“We know first of all that people who do them are more satisfied with their work-life balance than those who are on fixed-hours contracts, interestingly enough and the average number of hours they work is not, as some people say, tiny numbers, it’s actually 25 hours work a week. So, a tiny proportion of the population is involved in that but overall more people in work, more people have that satisfaction of security, of a good wage packet that brings them and their families hope for the future.”

Esther McVey, the employment minister, has previously tried to rename zero-hours contracts as “enabling-hours contracts”.

Source – The Guardian,  17 Apr 2015

Firms Flouting The Minimum Wage Not Prosecuted In The Past Year

This article  was written by Daniel Boffey, for The Observer on Saturday 22nd November 2014 20.28 UTC

The coalition’s record on low pay has come under attack as new figures revealed that not a single company has been prosecuted in the past year for paying less than the national minimum wage. Despite ministers’ claims that the government is getting tough on under-payers, the last successful criminal prosecution was in February 2013.

That was one of only two prosecutions during the government’s entire term of office to date, according to figures given to parliament. The cases involved the imposition of fines to the value of £3,696 on an opticians in Manchester and £1,000 on a security company in London.

The Annual Survey of Hours and Earnings for the Office for National Statistics recently found that about 287,000 workers were paid at less than the minimum wage in 2012, although the TUC puts the figure closer to 350,000.

Chris Mould, chairman of the Trussell Trust, the charity that runs 400 emergency food banks, said that the increasing numbers of people attending its facilities was clear evidence that ministers needed to do more to protect people who were living “on the edge”.

The number of people helped by Trussell Trust food banks in the first half of the 2014-15 financial year is 38% higher than in the same period last year. The trust reported this weekend that 492,641 people were given three days’ food and support, including 176,565 children, between April and September. That compared with 355,982 during the same period in the previous year.

Problems with the social security system continued to be the biggest overall trigger for food bank use (45%), of which “benefit delays” accounted for 30% of referrals, and “benefit changes” 15%, according to the charity.

However, an emerging trend, according to the charity, is that 22% of those helped were referred because of “low income” compared with 16% of referrals in the same period last year – meaning 51,000 more people were referred to a food bank due to low income.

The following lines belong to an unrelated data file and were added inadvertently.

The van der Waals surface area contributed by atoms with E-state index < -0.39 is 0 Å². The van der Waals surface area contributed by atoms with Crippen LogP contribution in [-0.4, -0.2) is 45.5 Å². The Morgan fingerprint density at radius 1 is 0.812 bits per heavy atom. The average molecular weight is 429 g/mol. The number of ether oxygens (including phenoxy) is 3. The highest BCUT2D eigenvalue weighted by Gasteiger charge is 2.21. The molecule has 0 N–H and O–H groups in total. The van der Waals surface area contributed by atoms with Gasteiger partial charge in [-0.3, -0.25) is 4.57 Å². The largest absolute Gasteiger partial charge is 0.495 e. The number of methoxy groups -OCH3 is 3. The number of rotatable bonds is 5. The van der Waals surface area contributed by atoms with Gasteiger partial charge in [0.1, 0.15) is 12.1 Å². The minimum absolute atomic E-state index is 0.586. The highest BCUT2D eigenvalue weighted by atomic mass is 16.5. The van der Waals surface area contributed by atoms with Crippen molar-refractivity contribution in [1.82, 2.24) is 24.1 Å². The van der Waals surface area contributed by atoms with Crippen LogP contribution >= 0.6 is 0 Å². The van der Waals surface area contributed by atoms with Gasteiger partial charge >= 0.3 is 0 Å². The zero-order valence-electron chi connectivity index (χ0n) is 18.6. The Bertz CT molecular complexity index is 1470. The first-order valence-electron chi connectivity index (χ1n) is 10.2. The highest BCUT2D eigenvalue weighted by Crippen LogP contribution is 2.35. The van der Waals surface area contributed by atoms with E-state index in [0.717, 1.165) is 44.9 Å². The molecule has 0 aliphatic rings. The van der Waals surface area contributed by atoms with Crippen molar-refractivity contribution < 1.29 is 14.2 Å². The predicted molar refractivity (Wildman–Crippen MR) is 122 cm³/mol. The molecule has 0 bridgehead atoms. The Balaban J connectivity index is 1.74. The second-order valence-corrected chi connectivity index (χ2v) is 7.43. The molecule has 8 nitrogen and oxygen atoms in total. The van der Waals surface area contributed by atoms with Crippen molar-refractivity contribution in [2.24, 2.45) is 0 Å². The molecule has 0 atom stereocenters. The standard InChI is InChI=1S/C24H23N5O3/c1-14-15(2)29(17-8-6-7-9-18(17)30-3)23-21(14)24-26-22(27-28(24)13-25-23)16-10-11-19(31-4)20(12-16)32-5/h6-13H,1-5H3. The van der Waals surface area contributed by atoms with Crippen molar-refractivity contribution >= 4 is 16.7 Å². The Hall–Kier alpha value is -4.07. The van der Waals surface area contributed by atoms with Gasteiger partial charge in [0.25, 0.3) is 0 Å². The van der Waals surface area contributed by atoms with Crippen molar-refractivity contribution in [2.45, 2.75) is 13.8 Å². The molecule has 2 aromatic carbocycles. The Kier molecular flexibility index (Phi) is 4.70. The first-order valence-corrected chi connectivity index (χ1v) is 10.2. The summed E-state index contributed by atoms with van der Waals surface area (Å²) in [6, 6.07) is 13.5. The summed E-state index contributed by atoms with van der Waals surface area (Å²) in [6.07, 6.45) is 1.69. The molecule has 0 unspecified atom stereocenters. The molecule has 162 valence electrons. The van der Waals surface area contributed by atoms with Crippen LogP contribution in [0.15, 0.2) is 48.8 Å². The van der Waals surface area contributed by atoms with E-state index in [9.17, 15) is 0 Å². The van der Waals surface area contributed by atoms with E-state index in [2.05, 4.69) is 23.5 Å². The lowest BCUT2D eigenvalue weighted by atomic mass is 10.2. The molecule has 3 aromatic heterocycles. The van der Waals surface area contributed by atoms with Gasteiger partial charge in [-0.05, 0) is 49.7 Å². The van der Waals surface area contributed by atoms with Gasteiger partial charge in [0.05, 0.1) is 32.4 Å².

Mould said:

“It is up to the democratically elected parliament to make some decisions and one route is to make it less easy for people to be exploited at the bottom of the labour market. We see people forced to cycle in and out of poverty and they are so close to the edge that it is easy for them to slip under.”

HM Revenue and Customs (HMRC) said that it prosecutes the most serious breaches of the national minimum wage “and where there is clear evidence to do so”. A spokesman said the average cost of a successful prosecution was around £50,000 and that HMRC believed it was preferable to recoup wages for workers through civil penalty powers. In 2013-14, HMRC conducted 1,455 investigations and issued 652 financial penalties.

But the shadow business secretary, Chuka Umunna MP, said that the coalition was not taking the action needed to enforce the minimum wage. Failing to pay the minimum wage was made a criminal offence in 2007. Under Labour, seven organisations were prosecuted, including Torbay council.

Ummuna said:

“The national minimum wage is one of Labour’s proudest achievements in government and it has made a huge contribution to making work pay, boosting living standards and tackling in-work poverty.

“It is clear that the Tory-led government is not going to take the action needed to properly enforce the minimum wage – so that is why Labour is clear that we need to see higher penalties for rogue companies who don’t pay employees the minimum wage and far more effective enforcement, including by giving local authorities new powers.“

An HMRC spokesman said that the number of staff enforcing the minimum wage now stood at 194 – 40 more than in 2009-10. He said:

“Paying less than the minimum wage is illegal and, as HMRC’s record shows, if employers break the law they will face tough consequences. We conducted 1,455 investigations in 2013-14, securing over £4.6m in wage arrears for over 22,000 workers.

“The vast majority of national minimum wage cases are dealt with using civil penalty powers, as this route is usually the most appropriate, ensures workers receive the wages they’re due, and provides the most cost-effective resolution for taxpayers. However, in more severe cases, HMRC will take criminal action and seek a prosecution.”

Source –  Welfare Weekly,  22 Nov 2014

http://www.welfareweekly.com/firms-flouting-minimum-wage-not-prosecuted-past-year/